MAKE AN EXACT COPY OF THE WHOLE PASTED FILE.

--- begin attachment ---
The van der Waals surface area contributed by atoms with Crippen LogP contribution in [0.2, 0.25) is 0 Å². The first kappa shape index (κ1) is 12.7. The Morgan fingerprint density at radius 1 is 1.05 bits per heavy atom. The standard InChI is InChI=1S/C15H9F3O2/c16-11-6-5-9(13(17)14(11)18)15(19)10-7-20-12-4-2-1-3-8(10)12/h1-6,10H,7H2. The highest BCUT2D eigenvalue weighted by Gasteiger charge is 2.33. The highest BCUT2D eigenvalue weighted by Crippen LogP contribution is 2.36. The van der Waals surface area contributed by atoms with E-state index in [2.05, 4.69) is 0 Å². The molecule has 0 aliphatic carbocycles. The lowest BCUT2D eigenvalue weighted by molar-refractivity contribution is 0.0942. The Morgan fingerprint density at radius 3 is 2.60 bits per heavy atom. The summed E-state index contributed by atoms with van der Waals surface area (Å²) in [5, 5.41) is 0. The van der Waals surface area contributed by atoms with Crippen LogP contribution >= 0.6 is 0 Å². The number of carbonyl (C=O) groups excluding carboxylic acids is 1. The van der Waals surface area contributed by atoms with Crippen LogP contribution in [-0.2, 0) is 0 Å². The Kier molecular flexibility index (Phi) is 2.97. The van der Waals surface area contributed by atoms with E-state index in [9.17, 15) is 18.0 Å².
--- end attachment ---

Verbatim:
The van der Waals surface area contributed by atoms with Crippen LogP contribution in [0.2, 0.25) is 0 Å². The first kappa shape index (κ1) is 12.7. The Morgan fingerprint density at radius 1 is 1.05 bits per heavy atom. The standard InChI is InChI=1S/C15H9F3O2/c16-11-6-5-9(13(17)14(11)18)15(19)10-7-20-12-4-2-1-3-8(10)12/h1-6,10H,7H2. The highest BCUT2D eigenvalue weighted by Gasteiger charge is 2.33. The highest BCUT2D eigenvalue weighted by Crippen LogP contribution is 2.36. The van der Waals surface area contributed by atoms with E-state index in [2.05, 4.69) is 0 Å². The molecule has 0 aliphatic carbocycles. The lowest BCUT2D eigenvalue weighted by molar-refractivity contribution is 0.0942. The Morgan fingerprint density at radius 3 is 2.60 bits per heavy atom. The summed E-state index contributed by atoms with van der Waals surface area (Å²) in [5, 5.41) is 0. The van der Waals surface area contributed by atoms with Crippen LogP contribution >= 0.6 is 0 Å². The number of carbonyl (C=O) groups excluding carboxylic acids is 1. The van der Waals surface area contributed by atoms with Crippen LogP contribution in [-0.2, 0) is 0 Å². The Kier molecular flexibility index (Phi) is 2.97. The van der Waals surface area contributed by atoms with E-state index in [9.17, 15) is 18.0 Å².